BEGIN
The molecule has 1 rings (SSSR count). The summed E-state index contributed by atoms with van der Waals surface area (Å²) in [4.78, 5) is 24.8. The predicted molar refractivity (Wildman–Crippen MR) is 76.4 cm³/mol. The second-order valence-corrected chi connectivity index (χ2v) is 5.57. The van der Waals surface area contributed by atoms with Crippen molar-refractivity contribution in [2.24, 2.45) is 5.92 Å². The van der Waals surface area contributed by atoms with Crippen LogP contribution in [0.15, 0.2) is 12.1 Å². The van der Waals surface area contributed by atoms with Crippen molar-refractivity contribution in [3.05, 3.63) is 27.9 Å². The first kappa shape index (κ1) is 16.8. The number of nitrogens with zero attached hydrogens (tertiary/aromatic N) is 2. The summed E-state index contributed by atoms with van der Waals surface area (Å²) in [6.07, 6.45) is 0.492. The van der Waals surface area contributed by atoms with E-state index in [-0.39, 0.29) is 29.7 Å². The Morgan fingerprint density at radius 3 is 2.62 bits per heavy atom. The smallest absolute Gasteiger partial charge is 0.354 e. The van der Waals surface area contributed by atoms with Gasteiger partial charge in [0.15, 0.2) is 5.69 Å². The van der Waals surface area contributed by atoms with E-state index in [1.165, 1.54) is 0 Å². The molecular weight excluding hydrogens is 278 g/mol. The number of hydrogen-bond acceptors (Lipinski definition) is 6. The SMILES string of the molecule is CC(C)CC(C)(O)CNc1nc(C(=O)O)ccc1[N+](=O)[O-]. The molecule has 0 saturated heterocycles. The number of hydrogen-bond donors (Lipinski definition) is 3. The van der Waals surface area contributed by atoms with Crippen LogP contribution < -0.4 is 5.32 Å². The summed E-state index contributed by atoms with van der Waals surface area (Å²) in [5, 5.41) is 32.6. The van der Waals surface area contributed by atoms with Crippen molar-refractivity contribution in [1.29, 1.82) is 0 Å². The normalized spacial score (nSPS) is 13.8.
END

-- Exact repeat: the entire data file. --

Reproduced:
The molecule has 1 rings (SSSR count). The summed E-state index contributed by atoms with van der Waals surface area (Å²) in [4.78, 5) is 24.8. The predicted molar refractivity (Wildman–Crippen MR) is 76.4 cm³/mol. The second-order valence-corrected chi connectivity index (χ2v) is 5.57. The van der Waals surface area contributed by atoms with Crippen molar-refractivity contribution in [2.24, 2.45) is 5.92 Å². The van der Waals surface area contributed by atoms with Crippen LogP contribution in [0.15, 0.2) is 12.1 Å². The van der Waals surface area contributed by atoms with Crippen molar-refractivity contribution in [3.05, 3.63) is 27.9 Å². The first kappa shape index (κ1) is 16.8. The number of nitrogens with zero attached hydrogens (tertiary/aromatic N) is 2. The summed E-state index contributed by atoms with van der Waals surface area (Å²) in [6.07, 6.45) is 0.492. The van der Waals surface area contributed by atoms with E-state index in [-0.39, 0.29) is 29.7 Å². The Morgan fingerprint density at radius 3 is 2.62 bits per heavy atom. The smallest absolute Gasteiger partial charge is 0.354 e. The van der Waals surface area contributed by atoms with Gasteiger partial charge in [0.15, 0.2) is 5.69 Å². The van der Waals surface area contributed by atoms with E-state index in [1.165, 1.54) is 0 Å². The molecular weight excluding hydrogens is 278 g/mol. The number of hydrogen-bond acceptors (Lipinski definition) is 6. The SMILES string of the molecule is CC(C)CC(C)(O)CNc1nc(C(=O)O)ccc1[N+](=O)[O-]. The molecule has 0 saturated heterocycles. The number of hydrogen-bond donors (Lipinski definition) is 3. The van der Waals surface area contributed by atoms with Crippen LogP contribution < -0.4 is 5.32 Å². The summed E-state index contributed by atoms with van der Waals surface area (Å²) in [5, 5.41) is 32.6. The van der Waals surface area contributed by atoms with Crippen molar-refractivity contribution in [1.29, 1.82) is 0 Å². The normalized spacial score (nSPS) is 13.8.